Our daily news round-up looks at research which shows great benefits to organic food, wonders if we really have 18 months to save the planet and look back at the discovery of Machu Picchu.
Science finally cracks why organic apples taste better and are better for you
Concrete proof of the benefits of eating organic food has been notoriously difficult to find, with some critics even dismissing the whole idea of organic food as ‘marketing hype’. For those of us who feel that eating organic sounds instinctively better — which is to say pretty much all of us — that has been a difficult, non-organic pill to swallow.
But an answer may be at hand courtesy of new research by Professor Gabriele Berg of the Graz University of Technology in Austria. Prof Berg’s team have analysed the humble apple, and more specifically the 100,000,000 microbes which a typical apple contains, and has discovered that organic apples have a far richer variety of bacteria within — something which is enormously helpful to human digestive systems.
‘Freshly harvested, organically managed apples harbour a significantly more diverse, more even and distinct bacterial community, compared to conventional ones,’ explains Prof Berg in The Guardian. ‘This variety and balance would be expected to limit overgrowth of any one species, and previous studies have reported a negative correlation between human pathogen abundance and microbiome diversity of fresh produce.’
If the good professor lost you with ‘the science bit’ at the end there, you’re not alone: The Guardian’s Gregory Robinson helpfully translates: ‘In other words, the more varied your diet, the fewer harmful bacteria are found,’ he says.
The report goes on to add that, ‘the research may also vindicate the people who claim to be able to taste the difference between organic and ordinary produce’. Microbes responsible for adding flavour — including methylobacterium, which boosts strawberry-flavoured compounds — are ‘significantly more abundant in organic apples.’
Do you own Britain’s naughtiest dog?
If so, we need to know.
Tuesday night’s blazingly hot overnight temperatures sparked huge thunderstorms across much of the country — police in Surrey shared the video below for those who slept through it. Having not been so lucky in our household, I can confirm that West Sussex had strike-after-strike every few seconds for what felt like at least half an hour.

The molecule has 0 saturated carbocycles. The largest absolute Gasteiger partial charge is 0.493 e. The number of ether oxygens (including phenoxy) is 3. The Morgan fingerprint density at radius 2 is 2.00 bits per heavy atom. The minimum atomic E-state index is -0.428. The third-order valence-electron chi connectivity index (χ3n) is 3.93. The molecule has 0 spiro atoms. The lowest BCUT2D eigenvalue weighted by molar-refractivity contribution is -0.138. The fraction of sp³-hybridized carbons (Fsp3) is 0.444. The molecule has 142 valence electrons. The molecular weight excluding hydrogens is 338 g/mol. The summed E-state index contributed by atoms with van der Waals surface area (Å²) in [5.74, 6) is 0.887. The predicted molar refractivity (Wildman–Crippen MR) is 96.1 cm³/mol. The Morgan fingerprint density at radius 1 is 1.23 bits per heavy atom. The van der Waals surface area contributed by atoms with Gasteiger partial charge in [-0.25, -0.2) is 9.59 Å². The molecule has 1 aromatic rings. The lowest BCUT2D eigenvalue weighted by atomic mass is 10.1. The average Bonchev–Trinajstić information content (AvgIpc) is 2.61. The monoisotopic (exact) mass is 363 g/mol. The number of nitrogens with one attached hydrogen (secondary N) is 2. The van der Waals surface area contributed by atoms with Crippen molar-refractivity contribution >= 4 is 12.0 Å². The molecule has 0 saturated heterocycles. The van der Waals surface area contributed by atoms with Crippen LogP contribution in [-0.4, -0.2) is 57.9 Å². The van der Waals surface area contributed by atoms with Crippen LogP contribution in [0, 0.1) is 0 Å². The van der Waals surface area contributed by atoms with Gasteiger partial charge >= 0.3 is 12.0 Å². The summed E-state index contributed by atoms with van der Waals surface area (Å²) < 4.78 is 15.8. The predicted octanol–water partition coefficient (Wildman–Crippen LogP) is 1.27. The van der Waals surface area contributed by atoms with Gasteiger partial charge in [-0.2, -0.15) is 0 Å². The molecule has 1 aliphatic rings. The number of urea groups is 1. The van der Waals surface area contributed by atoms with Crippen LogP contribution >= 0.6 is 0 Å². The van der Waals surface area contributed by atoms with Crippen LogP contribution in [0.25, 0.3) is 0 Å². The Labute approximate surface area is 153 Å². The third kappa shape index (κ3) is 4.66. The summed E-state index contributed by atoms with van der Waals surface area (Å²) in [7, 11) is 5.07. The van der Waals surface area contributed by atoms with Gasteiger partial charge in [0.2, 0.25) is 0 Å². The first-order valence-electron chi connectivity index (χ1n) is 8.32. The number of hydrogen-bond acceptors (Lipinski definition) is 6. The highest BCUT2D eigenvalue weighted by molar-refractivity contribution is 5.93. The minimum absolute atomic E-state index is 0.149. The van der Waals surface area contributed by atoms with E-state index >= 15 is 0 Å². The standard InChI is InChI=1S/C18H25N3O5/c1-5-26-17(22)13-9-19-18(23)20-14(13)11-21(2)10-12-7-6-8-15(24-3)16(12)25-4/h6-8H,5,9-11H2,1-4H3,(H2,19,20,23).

On this day… The remains of Machu Picchu discovered
On 24 July 199, American explorer Hiram Bingham III discovered a lost city high in the Andes — the place we now know as Machu Picchu.
Are there really just 18 months to stop climate change from running out of control?
The BBC publishes a piece this morning examining whether there really is just 18 months left to turn things around in the fight to keep the earth cool. HRH Prince Charles said as much in a speech to Commonwealth foreign ministers recently, and the International Panel on Climate Change warned in their recent report that ‘global emissions of carbon dioxide must peak by 2020’ in order to keep the global temperature rise to 1.5 degrees.
That particular horse has already bolted, suggests the Corporation’s Matt McGrath, but he does detail all manner of initiatives across the world which might get us there by 2030. Top of the list is the so-called ‘COP26’ climate summit which is happening in Britain towards the end of next year.
‘The UK government believes it can use the opportunity of COP26, in a post-Brexit world, to show that Britain can build the political will for progress, in the same way the French used their diplomatic muscle to make the Paris deal happen,’ writes McGrath, before going on to discuss various other plans.
‘If all this comes to pass, the world might have a fighting chance of preserving our natural environment,’ he adds.
‘But the challenges are huge, the political involvement patchy. So don’t hold your breath!’
And finally… diet chocolate? This time they’ve gone too far.
Really, c’mon. Eat less chocolate, of course. But diet chocolate? The madness has gone too far.